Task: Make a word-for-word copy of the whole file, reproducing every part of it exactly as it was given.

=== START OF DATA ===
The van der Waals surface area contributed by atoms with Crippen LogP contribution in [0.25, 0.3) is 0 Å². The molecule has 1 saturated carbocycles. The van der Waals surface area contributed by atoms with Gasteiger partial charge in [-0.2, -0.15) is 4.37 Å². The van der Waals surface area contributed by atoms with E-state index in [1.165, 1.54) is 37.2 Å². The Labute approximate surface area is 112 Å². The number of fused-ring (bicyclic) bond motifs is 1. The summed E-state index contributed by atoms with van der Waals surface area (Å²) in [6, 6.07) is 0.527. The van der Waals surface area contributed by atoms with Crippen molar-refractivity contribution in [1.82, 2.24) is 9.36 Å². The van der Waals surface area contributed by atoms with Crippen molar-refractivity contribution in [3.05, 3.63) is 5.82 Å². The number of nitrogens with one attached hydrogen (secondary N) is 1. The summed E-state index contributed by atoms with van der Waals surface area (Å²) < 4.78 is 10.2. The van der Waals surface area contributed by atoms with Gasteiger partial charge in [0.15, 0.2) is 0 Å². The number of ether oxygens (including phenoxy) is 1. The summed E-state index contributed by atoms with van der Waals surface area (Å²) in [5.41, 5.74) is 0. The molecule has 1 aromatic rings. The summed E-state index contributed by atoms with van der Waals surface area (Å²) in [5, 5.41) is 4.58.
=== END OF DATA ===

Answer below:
The van der Waals surface area contributed by atoms with Crippen LogP contribution in [0.25, 0.3) is 0 Å². The molecule has 1 saturated carbocycles. The van der Waals surface area contributed by atoms with Gasteiger partial charge in [-0.2, -0.15) is 4.37 Å². The van der Waals surface area contributed by atoms with E-state index in [1.165, 1.54) is 37.2 Å². The Labute approximate surface area is 112 Å². The number of fused-ring (bicyclic) bond motifs is 1. The summed E-state index contributed by atoms with van der Waals surface area (Å²) in [6, 6.07) is 0.527. The van der Waals surface area contributed by atoms with Crippen molar-refractivity contribution in [1.82, 2.24) is 9.36 Å². The van der Waals surface area contributed by atoms with Crippen molar-refractivity contribution in [3.05, 3.63) is 5.82 Å². The number of nitrogens with one attached hydrogen (secondary N) is 1. The summed E-state index contributed by atoms with van der Waals surface area (Å²) < 4.78 is 10.2. The van der Waals surface area contributed by atoms with Gasteiger partial charge in [0.15, 0.2) is 0 Å². The number of ether oxygens (including phenoxy) is 1. The summed E-state index contributed by atoms with van der Waals surface area (Å²) in [5.41, 5.74) is 0. The molecule has 1 aromatic rings. The summed E-state index contributed by atoms with van der Waals surface area (Å²) in [5, 5.41) is 4.58.